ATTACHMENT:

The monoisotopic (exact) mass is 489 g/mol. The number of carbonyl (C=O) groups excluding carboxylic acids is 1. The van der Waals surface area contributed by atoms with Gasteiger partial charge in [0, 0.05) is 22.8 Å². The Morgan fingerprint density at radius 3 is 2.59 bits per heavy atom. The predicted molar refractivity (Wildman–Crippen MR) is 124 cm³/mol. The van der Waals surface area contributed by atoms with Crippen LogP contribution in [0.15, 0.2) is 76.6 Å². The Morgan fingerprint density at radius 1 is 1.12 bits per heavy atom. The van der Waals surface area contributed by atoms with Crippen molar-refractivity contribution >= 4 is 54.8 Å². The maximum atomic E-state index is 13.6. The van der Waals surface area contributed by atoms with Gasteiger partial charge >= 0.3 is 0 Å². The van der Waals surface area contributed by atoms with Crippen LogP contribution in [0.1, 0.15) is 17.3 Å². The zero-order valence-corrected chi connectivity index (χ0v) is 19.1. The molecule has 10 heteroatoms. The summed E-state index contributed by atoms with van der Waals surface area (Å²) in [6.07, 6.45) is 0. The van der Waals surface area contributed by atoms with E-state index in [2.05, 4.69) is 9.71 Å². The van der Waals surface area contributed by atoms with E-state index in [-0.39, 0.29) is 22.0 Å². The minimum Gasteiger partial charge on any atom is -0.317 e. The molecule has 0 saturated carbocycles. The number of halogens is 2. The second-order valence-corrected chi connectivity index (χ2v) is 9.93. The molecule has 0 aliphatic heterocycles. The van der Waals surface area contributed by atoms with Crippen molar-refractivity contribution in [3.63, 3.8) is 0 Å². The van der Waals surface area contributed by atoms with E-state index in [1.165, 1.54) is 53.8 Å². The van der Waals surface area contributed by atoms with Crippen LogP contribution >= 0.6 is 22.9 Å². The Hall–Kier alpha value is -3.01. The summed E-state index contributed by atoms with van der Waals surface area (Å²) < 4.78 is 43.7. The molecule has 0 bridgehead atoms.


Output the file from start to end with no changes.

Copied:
The monoisotopic (exact) mass is 489 g/mol. The number of carbonyl (C=O) groups excluding carboxylic acids is 1. The van der Waals surface area contributed by atoms with Gasteiger partial charge in [0, 0.05) is 22.8 Å². The Morgan fingerprint density at radius 3 is 2.59 bits per heavy atom. The predicted molar refractivity (Wildman–Crippen MR) is 124 cm³/mol. The van der Waals surface area contributed by atoms with Crippen LogP contribution in [0.15, 0.2) is 76.6 Å². The Morgan fingerprint density at radius 1 is 1.12 bits per heavy atom. The van der Waals surface area contributed by atoms with Crippen molar-refractivity contribution >= 4 is 54.8 Å². The maximum atomic E-state index is 13.6. The van der Waals surface area contributed by atoms with Gasteiger partial charge >= 0.3 is 0 Å². The van der Waals surface area contributed by atoms with Crippen LogP contribution in [0.1, 0.15) is 17.3 Å². The zero-order valence-corrected chi connectivity index (χ0v) is 19.1. The molecule has 10 heteroatoms. The summed E-state index contributed by atoms with van der Waals surface area (Å²) in [6.07, 6.45) is 0. The van der Waals surface area contributed by atoms with E-state index in [2.05, 4.69) is 9.71 Å². The van der Waals surface area contributed by atoms with E-state index in [-0.39, 0.29) is 22.0 Å². The minimum Gasteiger partial charge on any atom is -0.317 e. The molecule has 0 saturated carbocycles. The number of halogens is 2. The second-order valence-corrected chi connectivity index (χ2v) is 9.93. The molecule has 0 aliphatic heterocycles. The van der Waals surface area contributed by atoms with Crippen molar-refractivity contribution in [3.63, 3.8) is 0 Å². The van der Waals surface area contributed by atoms with E-state index in [1.165, 1.54) is 53.8 Å². The van der Waals surface area contributed by atoms with Crippen LogP contribution >= 0.6 is 22.9 Å². The Hall–Kier alpha value is -3.01. The summed E-state index contributed by atoms with van der Waals surface area (Å²) < 4.78 is 43.7. The molecule has 0 bridgehead atoms.